NOWHERE BUT HOUSTON DOES outsider art enjoy such insider status. Folk art icons like the venerable Orange Show, postman Jeff McKissack’s mini-Disneyland of recycled machinery and salvaged building materials, or upholsterer John Milkovisch’s Beer Can House, a Memorial Park bungalow sheathed in approximately 50,000 flattened empties, are as much a part of the city’s cultural profile as the Rothko Chapel or the Cullen Sculpture Garden. It seems only fitting, then, that amid its current notoriety as the capital of whimsical corporate bookkeeping, Houston is showcasing yet another improbable testament to the common man’s uncommon vision. The Hyde Park Miniature Museum, opened just before the outbreak of World War II by a local railroad company mapmaker with the redundant name David David Smalley, has been a rarely seen but reverently regarded underground sensation in Houston art circles since the seventies. Now open for an extended run, from March 23 to the end of the year, at the nonprofit exhibition space Brazos Projects (2425 Bissonnet), D. D. Smalley’s little museum is a bizarre and utterly beguiling monument to curiosity, obsession, and the flights of fancy that for most of us remain faint sparks of unrealized inspirations.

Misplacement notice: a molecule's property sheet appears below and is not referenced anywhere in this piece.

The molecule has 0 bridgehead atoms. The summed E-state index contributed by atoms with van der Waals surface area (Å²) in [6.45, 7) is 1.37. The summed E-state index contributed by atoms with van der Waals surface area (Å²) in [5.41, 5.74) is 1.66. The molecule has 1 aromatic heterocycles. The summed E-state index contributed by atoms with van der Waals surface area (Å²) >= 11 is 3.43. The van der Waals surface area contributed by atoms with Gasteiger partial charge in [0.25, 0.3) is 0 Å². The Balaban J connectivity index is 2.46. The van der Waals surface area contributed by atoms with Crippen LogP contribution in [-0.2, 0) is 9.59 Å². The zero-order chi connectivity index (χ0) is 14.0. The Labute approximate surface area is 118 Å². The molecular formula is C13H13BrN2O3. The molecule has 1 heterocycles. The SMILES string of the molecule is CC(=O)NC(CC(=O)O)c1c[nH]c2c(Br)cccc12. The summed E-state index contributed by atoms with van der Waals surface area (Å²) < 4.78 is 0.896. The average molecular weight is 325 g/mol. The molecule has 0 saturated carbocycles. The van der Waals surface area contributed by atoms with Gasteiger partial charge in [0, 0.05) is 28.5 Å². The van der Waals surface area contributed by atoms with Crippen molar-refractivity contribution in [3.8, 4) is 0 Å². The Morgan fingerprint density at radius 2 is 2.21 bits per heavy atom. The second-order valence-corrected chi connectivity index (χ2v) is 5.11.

Originally installed in the attic of Smalley’s comfortable clapboard home in Houston’s Hyde Park neighborhood, the Miniature Museum is a cluttered compendium ranging from the relatively rare (an enormous meerschaum pipe given as a gift to an ancestor of Smalley’s wife by the German emperor in 1715) to the eccentrically contrived (model locomotives made from toilet-paper tubes and balsa wood) to the obsessively hoarded (a quarter million canceled stamps meticulously tied in little packets). A compulsive tinkerer, Smalley carved wooden models of seemingly every aircraft extant and filled cigar boxes with Prince Albert tobacco tins flattened and folded into little envelopes containing tiny tin puzzles. A compulsive record keeper, he numbered, labeled, and recorded the provenance of each of his more than 1,500 display items, then shelved them in baffling, stream-of-consciousness sequences (dozens of vintage electronic vacuum tubes segue to fossilized mastodon teeth) or in mordant juxtaposition (heaps of Civil War minié balls and mortar shells are accompanied by a more recent newspaper headlined: “6 children hurt, 2 seriously, as old cannonball explodes”).